Post date: 06/06/2022 11:14
Some positive data out of the US helped allay concerns about global growth last week. In addition, Federal Reserve officials continue to sound hawkish. US rates rose sharply, providing support for the US dollar and sending most major currencies down. The main exceptions were the currencies of commodity exporting countries, including some Latin American ones, buoyed by the continued strength in commodity prices. Most currency market moves were subdued, as traders await a crucial two weeks of central bank meetings. First up is the European Central Bank on Thursday. Markets expect the institution to go further in its hawkish pivot. The question now is not whether or when to hike (it will be July) but how much rates will go up at each meeting after June. US inflation data for May on Friday will be the last crucial data point there before the Federal Reserve meeting the following week.
Sterling put in a dismal performance during the jubilee-shortened trading week. There was no major data to justify the somewhat puzzling move, although uncertainty surrounding Boris Johnson’s leadership, which will be put to a confidence vote this evening, is unlikely to have helped the currency. The pound remains historically cheap and traders positioning looks increasingly stretched as shorts have piled up on the currency. The bet on a lower sterling appears very dependent on a dovish bank of England defying market expectations to hike at every meeting into 2023. Any hint of a hawkish turn in the Monetary Policy Committee next week could lead to a sharp rally in GBP, which we see as one of the most undervalued currencies in the G10.
The ECB is set to announce an early-July end to quantitative easing this Thursday, paving the way for its first hike since 2011 at the July meeting. The main question is whether that hike will be 25 or 50 basis points, and we expect the press conference after the meeting to focus squarely on that. The ECB will also release its revised growth and inflation forecasts, but its dismal track record in this area probably means that they will be mostly ignored by markets. We expect Lagarde to punt on Thursday and leave all options on the table for the July meeting. Given current expectations of around a one-in-three chance of a 50 basis point hike in July, this should support the common currency, as expectations for ECB hikes continue to be pushed upwards across the curve.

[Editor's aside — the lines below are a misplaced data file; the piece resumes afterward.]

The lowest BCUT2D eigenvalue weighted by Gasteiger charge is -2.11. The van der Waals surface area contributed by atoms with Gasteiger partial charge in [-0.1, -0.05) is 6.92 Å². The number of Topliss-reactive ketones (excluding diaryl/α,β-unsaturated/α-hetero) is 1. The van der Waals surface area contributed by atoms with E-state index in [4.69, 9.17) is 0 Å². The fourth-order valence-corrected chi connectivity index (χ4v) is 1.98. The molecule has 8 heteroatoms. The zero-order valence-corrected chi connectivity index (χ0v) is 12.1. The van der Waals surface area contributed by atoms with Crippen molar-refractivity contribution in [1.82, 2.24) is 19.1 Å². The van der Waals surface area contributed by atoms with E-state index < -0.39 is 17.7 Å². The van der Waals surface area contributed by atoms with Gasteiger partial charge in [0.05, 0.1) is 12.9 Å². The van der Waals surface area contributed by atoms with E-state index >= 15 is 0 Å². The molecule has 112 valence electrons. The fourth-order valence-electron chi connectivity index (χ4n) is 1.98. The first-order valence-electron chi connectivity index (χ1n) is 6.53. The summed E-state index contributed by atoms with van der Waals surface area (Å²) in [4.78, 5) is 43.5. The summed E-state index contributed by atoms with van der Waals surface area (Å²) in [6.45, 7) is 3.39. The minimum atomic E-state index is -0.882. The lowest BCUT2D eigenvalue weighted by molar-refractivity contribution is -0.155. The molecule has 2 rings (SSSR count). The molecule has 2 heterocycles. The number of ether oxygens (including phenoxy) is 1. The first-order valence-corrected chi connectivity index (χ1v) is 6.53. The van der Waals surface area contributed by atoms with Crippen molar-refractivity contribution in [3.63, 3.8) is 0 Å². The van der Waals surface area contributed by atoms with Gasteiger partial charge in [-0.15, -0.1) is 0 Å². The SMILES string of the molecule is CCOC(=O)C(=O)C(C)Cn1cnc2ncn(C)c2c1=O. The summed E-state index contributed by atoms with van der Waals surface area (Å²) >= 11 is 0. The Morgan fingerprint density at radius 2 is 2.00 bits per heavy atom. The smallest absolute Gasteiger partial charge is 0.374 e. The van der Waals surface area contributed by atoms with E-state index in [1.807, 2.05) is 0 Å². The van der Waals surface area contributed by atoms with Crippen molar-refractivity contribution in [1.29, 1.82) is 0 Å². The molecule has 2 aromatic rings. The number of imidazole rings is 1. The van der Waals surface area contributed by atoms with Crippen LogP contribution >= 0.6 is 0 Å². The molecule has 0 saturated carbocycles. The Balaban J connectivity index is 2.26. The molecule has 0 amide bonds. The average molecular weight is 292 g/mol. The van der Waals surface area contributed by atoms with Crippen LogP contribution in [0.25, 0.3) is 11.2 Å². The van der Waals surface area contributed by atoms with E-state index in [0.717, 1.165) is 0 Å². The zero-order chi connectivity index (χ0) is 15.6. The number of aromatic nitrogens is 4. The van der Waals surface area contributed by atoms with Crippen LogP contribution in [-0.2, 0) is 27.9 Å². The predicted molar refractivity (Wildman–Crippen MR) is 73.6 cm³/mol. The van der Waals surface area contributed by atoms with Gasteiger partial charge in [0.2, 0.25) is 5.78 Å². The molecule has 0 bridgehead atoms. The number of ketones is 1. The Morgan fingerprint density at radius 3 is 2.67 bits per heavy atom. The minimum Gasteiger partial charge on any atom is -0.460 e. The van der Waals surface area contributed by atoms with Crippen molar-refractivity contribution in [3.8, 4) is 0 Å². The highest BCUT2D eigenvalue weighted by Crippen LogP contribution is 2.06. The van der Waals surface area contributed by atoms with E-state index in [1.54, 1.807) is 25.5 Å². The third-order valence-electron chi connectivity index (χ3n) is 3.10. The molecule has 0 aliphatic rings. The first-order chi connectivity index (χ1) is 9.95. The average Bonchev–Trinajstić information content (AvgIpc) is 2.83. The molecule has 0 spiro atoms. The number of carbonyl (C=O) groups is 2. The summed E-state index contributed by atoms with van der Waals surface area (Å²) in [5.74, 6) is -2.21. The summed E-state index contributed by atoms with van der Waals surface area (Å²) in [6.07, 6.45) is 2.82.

The strong payrolls report out of the US seemed to confirm the optimistic outlook on the US economy evident in the publication of the Federal Reserve’s Beige book a couple of days earlier. Jobs continue to be created at a fairly rapid clip, the US economy is operating at or perhaps even above full employment, and while wages are going up, they are not quite keeping up with inflation. With rates still far below inflation and no hint of fiscal tightening from Washington, we remain of the opinion that a recession is very unlikely in the near term. While the ECB meeting will steal the spotlight this week, the inflation report on Friday will be important to see whether core inflation continues to stabilise around the 6% level, which would be very unwelcome news for the Federal Reserve.